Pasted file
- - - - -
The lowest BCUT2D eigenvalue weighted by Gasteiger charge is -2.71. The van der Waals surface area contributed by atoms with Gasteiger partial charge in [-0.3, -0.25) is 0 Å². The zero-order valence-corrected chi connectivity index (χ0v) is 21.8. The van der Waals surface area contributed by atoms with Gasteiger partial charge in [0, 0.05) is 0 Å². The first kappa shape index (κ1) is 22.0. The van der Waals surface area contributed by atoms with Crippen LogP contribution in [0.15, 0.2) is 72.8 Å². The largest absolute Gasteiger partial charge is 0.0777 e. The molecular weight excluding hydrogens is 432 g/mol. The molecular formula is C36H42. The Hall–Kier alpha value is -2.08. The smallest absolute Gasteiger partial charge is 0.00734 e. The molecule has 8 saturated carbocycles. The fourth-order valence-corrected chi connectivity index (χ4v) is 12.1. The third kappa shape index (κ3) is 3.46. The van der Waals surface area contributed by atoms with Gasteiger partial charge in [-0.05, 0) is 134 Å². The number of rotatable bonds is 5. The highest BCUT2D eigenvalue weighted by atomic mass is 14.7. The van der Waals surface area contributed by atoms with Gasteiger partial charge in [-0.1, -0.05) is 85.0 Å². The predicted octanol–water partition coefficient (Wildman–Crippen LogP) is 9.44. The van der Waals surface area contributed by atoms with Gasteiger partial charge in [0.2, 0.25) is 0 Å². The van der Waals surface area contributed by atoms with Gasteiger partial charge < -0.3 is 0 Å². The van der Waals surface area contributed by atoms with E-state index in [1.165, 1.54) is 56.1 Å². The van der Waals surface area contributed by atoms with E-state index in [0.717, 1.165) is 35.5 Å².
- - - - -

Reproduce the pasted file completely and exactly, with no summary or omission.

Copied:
The lowest BCUT2D eigenvalue weighted by Gasteiger charge is -2.71. The van der Waals surface area contributed by atoms with Gasteiger partial charge in [-0.3, -0.25) is 0 Å². The zero-order valence-corrected chi connectivity index (χ0v) is 21.8. The van der Waals surface area contributed by atoms with Gasteiger partial charge in [0, 0.05) is 0 Å². The first kappa shape index (κ1) is 22.0. The van der Waals surface area contributed by atoms with Crippen LogP contribution in [0.15, 0.2) is 72.8 Å². The largest absolute Gasteiger partial charge is 0.0777 e. The molecular weight excluding hydrogens is 432 g/mol. The molecular formula is C36H42. The Hall–Kier alpha value is -2.08. The smallest absolute Gasteiger partial charge is 0.00734 e. The molecule has 8 saturated carbocycles. The fourth-order valence-corrected chi connectivity index (χ4v) is 12.1. The third kappa shape index (κ3) is 3.46. The van der Waals surface area contributed by atoms with Gasteiger partial charge in [-0.05, 0) is 134 Å². The number of rotatable bonds is 5. The highest BCUT2D eigenvalue weighted by atomic mass is 14.7. The van der Waals surface area contributed by atoms with Gasteiger partial charge in [-0.1, -0.05) is 85.0 Å². The predicted octanol–water partition coefficient (Wildman–Crippen LogP) is 9.44. The van der Waals surface area contributed by atoms with Gasteiger partial charge in [0.2, 0.25) is 0 Å². The van der Waals surface area contributed by atoms with Gasteiger partial charge < -0.3 is 0 Å². The van der Waals surface area contributed by atoms with E-state index in [1.165, 1.54) is 56.1 Å². The van der Waals surface area contributed by atoms with E-state index in [0.717, 1.165) is 35.5 Å².